My office, and Phin’s of course, was in a prime location on the corner of the building, with fabulous views of Trafalgar Square, but more importantly we were at the end of the corridor, which meant that nobody dropped in just because they were passing.
Even so, I closed the door as a precaution and prepared to enjoy my doughnut in private. I settled happily behind my desk with my coffee and cleared a space. Eating a doughnut could be a messy business. Perhaps that was why it always felt faintly naughty to me.
At last. I pulled out the doughnut and took a bite, mumbling with pleasure as my teeth sank into the sugary dough.
And then froze as the door opened and Phin came in. ‘I forgot that file—’ he began, and then it was his turn to stop as he took in the sight of me, sitting guiltily behind my desk, doughnut in hand and mouth full.
His eyes lit with amusement. ‘Aha! Caught red-handed, I see.’
Blushing furiously, I dropped the doughnut and brushed at the sugar moustache I could feel on my top lip. ‘I thought you’d gone,’ I blustered, mortified at having been caught in such an unprofessional pose.
‘Now I know why you were so keen to get rid of me,’ said Phin. ‘This is a new side to you. How very, very unlikely. Who would have thought that sensible Summer Curtis would have a doughnut addiction!’ He leant conspiratorially towards me. ‘Does anyone else know?’
‘It’s not an addiction,’ I said, trying for some dignity. ‘I just work better if I’ve had some sugar in the morning.’
‘Well, I’m delighted to find that you’ve got a weakness. I was finding all that perfection just a little intimidating.’ He grinned. ‘It’s good to know that when it comes down to it you can’t resist temptation either.’
Of course, then I had to prove him wrong.
The next day, when I called in to buy my usual cappuccino on my way into work, I refused the doughnut Lucia offered and felt virtuous. This would be the start of a new regime, I vowed. I didn’t need a sugar fix, anyway. That was just silly. I would stick to coffee—a much less embarrassing habit and one that was less likely to lead to humiliation.
And I made it all the way to the lifts before I started to regret my resolution. Why shouldn’t I have a mid-morning snack? It wasn’t as if eating a doughnut was immoral or illegal. I blamed Phin for making me feel guilty about it. It was more satisfying than blaming myself.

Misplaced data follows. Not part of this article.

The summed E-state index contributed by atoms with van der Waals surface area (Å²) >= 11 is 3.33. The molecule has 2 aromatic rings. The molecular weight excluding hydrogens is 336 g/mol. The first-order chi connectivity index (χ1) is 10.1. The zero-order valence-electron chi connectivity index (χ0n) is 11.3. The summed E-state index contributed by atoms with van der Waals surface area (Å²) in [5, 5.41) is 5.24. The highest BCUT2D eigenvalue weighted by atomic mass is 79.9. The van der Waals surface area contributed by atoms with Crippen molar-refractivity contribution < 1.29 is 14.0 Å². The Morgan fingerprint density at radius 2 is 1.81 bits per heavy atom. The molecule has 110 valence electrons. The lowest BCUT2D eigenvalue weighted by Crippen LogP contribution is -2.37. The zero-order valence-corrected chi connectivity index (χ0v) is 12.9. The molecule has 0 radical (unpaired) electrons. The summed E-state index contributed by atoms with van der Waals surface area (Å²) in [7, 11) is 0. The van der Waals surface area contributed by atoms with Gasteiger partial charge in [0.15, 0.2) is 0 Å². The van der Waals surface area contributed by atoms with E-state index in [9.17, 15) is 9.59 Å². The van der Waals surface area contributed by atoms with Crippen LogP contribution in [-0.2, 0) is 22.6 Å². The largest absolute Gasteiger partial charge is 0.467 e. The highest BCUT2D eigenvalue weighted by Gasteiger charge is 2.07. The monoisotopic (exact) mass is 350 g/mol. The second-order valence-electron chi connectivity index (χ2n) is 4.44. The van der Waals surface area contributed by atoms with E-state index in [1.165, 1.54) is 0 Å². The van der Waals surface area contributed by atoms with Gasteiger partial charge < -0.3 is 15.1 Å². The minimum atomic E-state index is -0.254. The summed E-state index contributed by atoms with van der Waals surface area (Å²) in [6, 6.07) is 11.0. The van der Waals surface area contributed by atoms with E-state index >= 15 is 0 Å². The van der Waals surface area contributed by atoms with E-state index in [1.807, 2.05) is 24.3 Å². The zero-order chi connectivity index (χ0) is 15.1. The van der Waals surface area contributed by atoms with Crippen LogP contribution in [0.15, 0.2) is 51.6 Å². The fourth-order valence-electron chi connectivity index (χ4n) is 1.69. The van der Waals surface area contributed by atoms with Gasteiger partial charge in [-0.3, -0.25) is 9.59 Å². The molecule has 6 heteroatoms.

Already I could already feel the craving twitching away in the pit of my stomach, making me tense. It didn’t bode well for the rest of the day, and I hoped everyone would give me a wide berth. I wasn’t known for my easygoing attitude on the best of days, and I had a feeling this most definitely wasn’t going to be a good one.
At least Phin managed to turn up before ten o’clock, looking distinctly the worse for wear.
‘I hope I get a gold star for turning up early,’ he said.
I thinned my lips, still illogically determined to blame him for my doughnut-less day. ‘I’d hardly call ten early,’ I said repressively.
‘It is for me.’ Phin yawned. ‘I had a very late night.’
I wondered how much his lack of sleep was due to the beautiful Jewel Stevens. According to last night’s Metro, the two of them were ‘inseparable’. Not that I was scouring gossip columns for news of my new boss, you understand. In spite of taking a book to read on the tube every day, I somehow always ended up devouring the free paper on the way home. When it’s pressed into your hand, it seems rude not to.
Phin’s name just happened to catch my eye—honest. There had even been a picture of him at some party, with Jewel entwined around his arm. I know I’m in no position to talk about stupid names, but really…Jewel? I’d put money on the fact that she was christened Julie. In the picture Phin had a faintly wary look, but that